“Le mythe Cléopâtre”, par Giovanni Gentili
Editions Gourcuff Graden, 2014, 400 pages
Catalogue de l'exposition Le mythe Cléopâtre, présentée à la Pinacothèque de Paris jusqu’au 7 Septembre 2014.
“Cléopâtre VII Thea Philopator, dernière reine d'Égypte membre de la dynastie des Ptolémées, maîtresse de Jules César puis compagne de Marc-Antoine, a eu une vie exceptionnelle, devenue légendaire. Malgré la rareté des sources historiques, ses amours et sa fin tragique ont suscité la fascination et son histoire a très tôt inspiré les écrivains et les artistes.
Cléopâtre devient une figure iconographique majeure de la fin du XVIe siècle au XIXe siècle. Considérée tantôt comme une femme fatale, puissante et tentatrice, tantôt comme la victime de forces politiques qui la dépassent, voire comme une héroïne qui a préféré la mort plutôt que la soumission à son vainqueur, Cléopâtre est immortalisée par les artistes et s'inscrit dans l'imaginaire collectif.
L'exposition invite au rêve : elle débute par la découverte d'oeuvres archéologiques d'exception de la période ptolémaïque et se poursuit par la naissance du mythe dans la Rome antique. Des tableaux, des sculptures et des costumes de film illustrent ensuite l'essor du mythe dans l'histoire des arts.”
“The Workman’s Progress - Studies in the village of Deir el-Medina and documents from Western Thebes in Honour of Rob Demarée”, by Ben Haring, Olaf Kaper & René van Walsem (eds.)
Egyptologische Uitgaven - Egyptological Publications, 28, 2014, XIV, 332 pages
“This book contains twenty-two papers collected in honour of Robert J. Demarée by his friends and colleagues. Because of his expertise in the area of Western Thebes and ostraca of the village of Deir el-Medina in particular, the contributors have sought to address those topics in particular. Central theme of the Festschrift is the community of workmen of Deir el-Medina, which is investigated from many different angles. The papers discuss the documentary texts from the village, either written in graffiti, on papyri or on ostraca, but also aspects of the work in the Valley of the Kings, the workmen’s use of oil, birthing beds, coffins, stelae as well as their religious beliefs and behaviour. The volume thus sheds new light on the workmen’s community, as well as on the area of Western Thebes in more general terms.
This volume is a token of gratitude from the Leiden University department of Egyptology for Rob’s much appreciated contribution to its teaching programme, as well as a tribute by colleagues worldwide who have worked with him, also in fieldwork projects in Egypt.”
“The Nile : downstream through Egypt's past and present”, by Toby Wilkinson
Bloomsbury 2014, 322 pages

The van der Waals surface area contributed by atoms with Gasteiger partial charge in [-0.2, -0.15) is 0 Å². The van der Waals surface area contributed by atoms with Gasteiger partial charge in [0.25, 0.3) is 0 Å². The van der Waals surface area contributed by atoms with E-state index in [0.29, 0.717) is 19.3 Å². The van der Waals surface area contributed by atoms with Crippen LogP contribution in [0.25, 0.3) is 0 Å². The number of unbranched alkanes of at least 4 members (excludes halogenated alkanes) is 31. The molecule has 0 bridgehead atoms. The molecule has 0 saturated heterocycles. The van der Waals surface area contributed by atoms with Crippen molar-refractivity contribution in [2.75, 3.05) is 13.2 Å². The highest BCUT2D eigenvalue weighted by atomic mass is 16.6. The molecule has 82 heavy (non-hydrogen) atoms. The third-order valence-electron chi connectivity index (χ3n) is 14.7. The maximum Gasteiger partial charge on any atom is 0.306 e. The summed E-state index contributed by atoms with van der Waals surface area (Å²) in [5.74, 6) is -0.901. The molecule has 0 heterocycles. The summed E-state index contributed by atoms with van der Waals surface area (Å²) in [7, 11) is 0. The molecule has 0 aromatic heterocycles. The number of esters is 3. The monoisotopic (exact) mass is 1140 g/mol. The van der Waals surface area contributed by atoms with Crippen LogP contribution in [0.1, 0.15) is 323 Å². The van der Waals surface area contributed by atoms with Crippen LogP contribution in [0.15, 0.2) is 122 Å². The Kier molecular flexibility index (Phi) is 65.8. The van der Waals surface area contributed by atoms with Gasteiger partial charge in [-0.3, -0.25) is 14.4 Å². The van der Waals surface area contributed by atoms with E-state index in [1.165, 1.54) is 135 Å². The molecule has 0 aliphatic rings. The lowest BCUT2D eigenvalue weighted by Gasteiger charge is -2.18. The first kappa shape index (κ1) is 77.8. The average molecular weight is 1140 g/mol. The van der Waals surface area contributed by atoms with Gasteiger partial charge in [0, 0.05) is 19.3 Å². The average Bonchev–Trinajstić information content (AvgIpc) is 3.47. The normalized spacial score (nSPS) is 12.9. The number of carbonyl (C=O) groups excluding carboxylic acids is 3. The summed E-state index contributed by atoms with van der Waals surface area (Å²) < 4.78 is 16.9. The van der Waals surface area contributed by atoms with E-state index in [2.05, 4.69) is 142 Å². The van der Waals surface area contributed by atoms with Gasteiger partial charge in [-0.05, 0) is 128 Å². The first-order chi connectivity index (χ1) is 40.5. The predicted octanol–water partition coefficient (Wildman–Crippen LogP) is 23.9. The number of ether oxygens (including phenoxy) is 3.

“Egypt is the most populous country in the world's most unstable region. It is the key to Middle East peace, the voice of the Arab world and the crossroads between Europe and Africa. Its historical and strategic importance is unparalleled. In short, Egypt matters. And the key to Egypt - its colourful past, chaotic present and uncertain future - is the Nile...
From Herodotus's day to the present political upheavals, the steady flow of the Nile has been Egypt's heartbeat. It has shaped its geography, controlled its economy and moulded its civilisation. The same stretch of water which conveyed Pharaonic battleships, Ptolemaic grain ships, Roman troop-carriers and Victorian steamers today carries modern-day tourists past bankside settlements in which rural life - fishing, farming, flooding - continues much as it has for millennia.
At this most critical juncture in the country's history, foremost Egyptologist Toby Wilkinson takes us on a journey up the Nile, north from Lake Victoria, from Cataract to Cataract, past the Aswan Dam, to the delta. The country is a palimpsest, every age has left its trace: as we pass the Nilometer on the island of Elephantine which since the days of the Pharaohs has measured the height of Nile floodwaters to predict the following season's agricultural yield and set the parameters for the entire Egyptian economy, the wonders of Giza which bear the scars of assault by nineteenth-century archaeologists and the modern-day unbridled urban expansion of Cairo - and in Egypt's earliest art (prehistoric images of fish-traps carved into cliffs) and the Arab Spring (fought on the bridges of Cairo) - the Nile is our guide to understanding the past and present of this unique, chaotic, vital, conservative yet rapidly changing land.”
Toby Wilkinson earned a degree in Egyptology from Downing College, Cambridge, and is the recipient of several prestigious awards given in his field. He has published seven books, and received the Hessell-Tiltman Prize for his latest work, The Rise and Fall of Ancient Egypt. He has appeared on radio and television as an expert on ancient Egyptian civilization and is a member of the international editorial board of the Journal of Egyptian History. Since 2004, he has been a Fellow at Clare College, Cambridge, where he resides.
Présentation de l’ouvrage par Anthony Sattin, dans The Guardian :